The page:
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ASN Wikibase Occurrence # 200608
Last updated: 28 November 2021
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Type:Silhouette image of generic AT8T model; specific model in this crash may look slightly different
Air Tractor AT-802A
Registration: N70LA
MSN: 802A-0102
Fatalities:Fatalities: 0 / Occupants: 1
Aircraft damage: Substantial
Location:Wells, NV -   United States of America
Phase: Unknown
Nature:Fire fighting
Departure airport:Battle Mountain, NV (BAM)
Destination airport:Wells, NV (LWL)
Investigating agency: NTSB
The commercial pilot reported that at the conclusion of the flight, he entered the left downwind leg of the airport traffic pattern, and observed about 10 knot winds from the north. He subsequently configured the airplane for a wheel landing to runway 26. The tailwheel had been in the "locked" position from the time he departed on the accident flight. Shortly after the main landing gear touched down, the airplane began to veer to the right. As the tailwheel came down, the airplane suddenly departed the right side of the runway in a hard right turn. The left main landing gear impacted an imperfection in the runway, the airplane then rotated spinning 180 degrees to the right before it came to rest.

The pilot, experienced in the accident airplane make and model, reported no mechanical anomalies with the control system before the accident. Postaccident examination of the control system revealed no abnormalities with the rudder and aileron. The pilot further stated that he departed with the tailwheel in the "locked" position, and only disengaged the locking mechanism during the landing roll to regain control of the airplane. The manufacturer reported that landing with the tailwheel in the "unlocked" position will typically result in a tailwheel shimmy, and may not have led to a further loss of directional control. A weather study indicated an absence of fronts and weather systems and a presence of variable winds consistent with local circulations and thermals at the time of the accident. Additionally, the airport manager reported that thermal activity is prevalent at her airport, and that multiple runway excursions occur each year due to variable wind conditions and other phenomena. With the presence of variable winds in the morning and subsequent thermal activity at the time of the accident, it is likely that a sudden wind shift or thermal activity overwhelmed the pilot, which resulted in a loss of directional control and the airplane's subsequent excursion from the runway.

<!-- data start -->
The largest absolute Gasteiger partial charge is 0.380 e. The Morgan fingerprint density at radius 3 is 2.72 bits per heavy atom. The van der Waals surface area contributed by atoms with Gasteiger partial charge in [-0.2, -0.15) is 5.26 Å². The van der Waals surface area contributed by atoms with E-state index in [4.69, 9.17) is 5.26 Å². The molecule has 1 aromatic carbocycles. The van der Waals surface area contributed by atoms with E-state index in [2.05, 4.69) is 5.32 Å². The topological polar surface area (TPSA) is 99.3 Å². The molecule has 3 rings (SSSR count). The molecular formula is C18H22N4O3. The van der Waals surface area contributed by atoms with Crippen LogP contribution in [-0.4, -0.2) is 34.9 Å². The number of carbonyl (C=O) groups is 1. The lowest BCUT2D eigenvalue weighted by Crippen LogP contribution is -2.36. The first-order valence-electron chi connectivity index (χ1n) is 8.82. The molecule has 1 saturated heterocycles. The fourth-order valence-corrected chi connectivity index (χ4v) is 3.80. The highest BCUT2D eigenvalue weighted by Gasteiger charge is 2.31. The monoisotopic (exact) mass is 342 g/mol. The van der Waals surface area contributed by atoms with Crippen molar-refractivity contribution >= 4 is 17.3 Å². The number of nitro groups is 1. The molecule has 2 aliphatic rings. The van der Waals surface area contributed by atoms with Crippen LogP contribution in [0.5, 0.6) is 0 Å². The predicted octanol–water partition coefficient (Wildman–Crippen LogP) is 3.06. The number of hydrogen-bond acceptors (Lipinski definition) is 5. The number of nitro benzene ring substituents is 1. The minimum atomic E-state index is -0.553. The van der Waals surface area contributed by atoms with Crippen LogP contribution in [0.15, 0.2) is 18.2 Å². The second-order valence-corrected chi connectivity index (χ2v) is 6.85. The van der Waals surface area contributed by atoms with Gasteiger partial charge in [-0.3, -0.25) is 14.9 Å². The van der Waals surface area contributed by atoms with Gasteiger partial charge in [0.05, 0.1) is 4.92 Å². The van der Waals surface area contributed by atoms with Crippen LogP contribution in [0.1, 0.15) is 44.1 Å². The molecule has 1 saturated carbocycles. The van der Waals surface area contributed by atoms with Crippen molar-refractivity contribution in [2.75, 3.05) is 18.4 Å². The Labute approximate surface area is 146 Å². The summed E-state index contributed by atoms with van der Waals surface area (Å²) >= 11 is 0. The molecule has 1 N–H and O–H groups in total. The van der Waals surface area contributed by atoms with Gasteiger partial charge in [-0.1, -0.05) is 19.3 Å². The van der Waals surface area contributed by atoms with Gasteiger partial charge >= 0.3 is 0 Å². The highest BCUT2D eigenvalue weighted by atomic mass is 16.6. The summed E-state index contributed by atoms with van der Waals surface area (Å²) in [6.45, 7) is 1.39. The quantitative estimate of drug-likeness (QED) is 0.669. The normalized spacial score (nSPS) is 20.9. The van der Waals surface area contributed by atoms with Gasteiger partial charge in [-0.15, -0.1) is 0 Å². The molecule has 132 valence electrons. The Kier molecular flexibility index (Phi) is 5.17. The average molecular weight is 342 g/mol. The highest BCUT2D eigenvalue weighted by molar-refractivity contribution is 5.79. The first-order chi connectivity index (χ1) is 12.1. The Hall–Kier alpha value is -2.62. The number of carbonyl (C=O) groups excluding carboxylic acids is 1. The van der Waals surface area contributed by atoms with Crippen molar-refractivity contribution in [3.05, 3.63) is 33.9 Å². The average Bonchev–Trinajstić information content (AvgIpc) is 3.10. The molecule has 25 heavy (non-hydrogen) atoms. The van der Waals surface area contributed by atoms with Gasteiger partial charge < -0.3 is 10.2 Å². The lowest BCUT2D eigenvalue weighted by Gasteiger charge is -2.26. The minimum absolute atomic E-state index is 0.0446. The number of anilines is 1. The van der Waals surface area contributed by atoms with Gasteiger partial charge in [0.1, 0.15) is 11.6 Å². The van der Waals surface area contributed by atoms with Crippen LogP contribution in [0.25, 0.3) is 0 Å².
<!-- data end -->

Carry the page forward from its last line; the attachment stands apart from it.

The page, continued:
Probable Cause: The pilot's failure to maintain directional control during a period of thermal activity, which led to a runway excursion and impact with terrain.



Accident investigation:
Investigating agency: NTSB
Status: Investigation completed
Download report: Final report

Revision history:

26-Oct-2017 19:51 ASN Update Bot Added

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